I always think of Suze Orman's childhood example in this context. Her dad owned a chicken shack that caught on fire when Orman was about 13. He got out of the shack unharmed but realized that all their money was in the cash register. He picked up the burning metal box and carried it out, burning his hands, arms, and chest. He had escaped the fire, then risked his life and came out severely injured. Young Orman learned that money was more important than life itself. (Talk about lasting imprints!) By the way, I'm not saying Orman has a money disorder. At all.

What are your financial flashpoints? Identifying your money beliefs and changing them to become healthier can lead to fewer self-destructive behaviors and sidestep emotional distress, anxiety and destructive relationships.

If you have trouble changing your behaviors, feel ashamed of your behaviors or hide them from others (or know loved ones who do) you (or your loved one) might want to take a look at this list of money disorders.

Types of Money Disorders

You can't point to just one type of money disorder. In fact, you might see money disorders take shape in a number of different ways. Take a look at the following:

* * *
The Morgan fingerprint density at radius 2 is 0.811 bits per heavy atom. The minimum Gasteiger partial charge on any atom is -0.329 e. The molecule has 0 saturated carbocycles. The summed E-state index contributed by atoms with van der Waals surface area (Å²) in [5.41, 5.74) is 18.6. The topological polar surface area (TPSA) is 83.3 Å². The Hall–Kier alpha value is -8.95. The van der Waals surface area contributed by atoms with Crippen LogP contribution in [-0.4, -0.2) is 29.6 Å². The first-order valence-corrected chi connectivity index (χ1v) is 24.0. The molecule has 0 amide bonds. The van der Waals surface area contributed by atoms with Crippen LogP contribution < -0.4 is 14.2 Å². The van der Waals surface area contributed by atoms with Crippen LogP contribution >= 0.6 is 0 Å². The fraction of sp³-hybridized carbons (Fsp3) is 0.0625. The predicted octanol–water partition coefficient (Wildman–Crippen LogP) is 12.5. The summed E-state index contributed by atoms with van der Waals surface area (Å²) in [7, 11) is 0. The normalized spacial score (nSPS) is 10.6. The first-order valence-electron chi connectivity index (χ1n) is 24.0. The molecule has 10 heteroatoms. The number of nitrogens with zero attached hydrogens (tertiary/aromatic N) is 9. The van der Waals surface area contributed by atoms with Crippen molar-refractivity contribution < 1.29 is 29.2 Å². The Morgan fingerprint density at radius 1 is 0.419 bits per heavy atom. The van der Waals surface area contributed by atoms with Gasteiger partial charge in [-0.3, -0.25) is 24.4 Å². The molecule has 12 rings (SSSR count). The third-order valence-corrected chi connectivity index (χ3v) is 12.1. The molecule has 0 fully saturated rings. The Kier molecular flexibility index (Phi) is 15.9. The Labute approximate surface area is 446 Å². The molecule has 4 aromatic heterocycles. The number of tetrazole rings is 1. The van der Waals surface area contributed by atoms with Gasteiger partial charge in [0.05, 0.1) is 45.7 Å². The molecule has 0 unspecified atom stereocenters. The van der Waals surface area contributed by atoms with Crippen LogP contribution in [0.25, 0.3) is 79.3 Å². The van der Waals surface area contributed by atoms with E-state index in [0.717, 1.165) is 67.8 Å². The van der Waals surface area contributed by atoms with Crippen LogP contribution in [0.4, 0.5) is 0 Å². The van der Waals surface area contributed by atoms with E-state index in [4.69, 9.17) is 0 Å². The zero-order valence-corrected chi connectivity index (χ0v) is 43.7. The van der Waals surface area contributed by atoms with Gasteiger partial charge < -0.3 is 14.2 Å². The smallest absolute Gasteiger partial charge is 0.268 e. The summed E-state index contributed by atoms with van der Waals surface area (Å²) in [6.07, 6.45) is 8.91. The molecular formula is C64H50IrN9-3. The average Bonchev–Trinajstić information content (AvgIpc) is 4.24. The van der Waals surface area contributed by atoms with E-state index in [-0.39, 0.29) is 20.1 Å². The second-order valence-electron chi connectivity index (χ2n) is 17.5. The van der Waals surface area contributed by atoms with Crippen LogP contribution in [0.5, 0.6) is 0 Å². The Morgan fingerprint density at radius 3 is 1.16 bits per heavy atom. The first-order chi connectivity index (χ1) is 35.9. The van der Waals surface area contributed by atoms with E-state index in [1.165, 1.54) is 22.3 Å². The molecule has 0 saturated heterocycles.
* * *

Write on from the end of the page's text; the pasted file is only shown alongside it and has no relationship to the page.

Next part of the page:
• Money avoidance: Do you know someone who views money as the root of all evil and avoids talking about it? This type of relationship with money might result from negative emotions or painful past events.
  • Financial denial: Do you burn your credit card statements or shove them to the back of your sock drawer? Do you suspect a loved one relies on margin too much when trading and seems to avoid the problem? Sometimes those in deep financial trouble prefer to stick their heads in the sand.
  • Financial rejection: Financial rejection occurs when you feel guilt upon having a little money or owing someone money.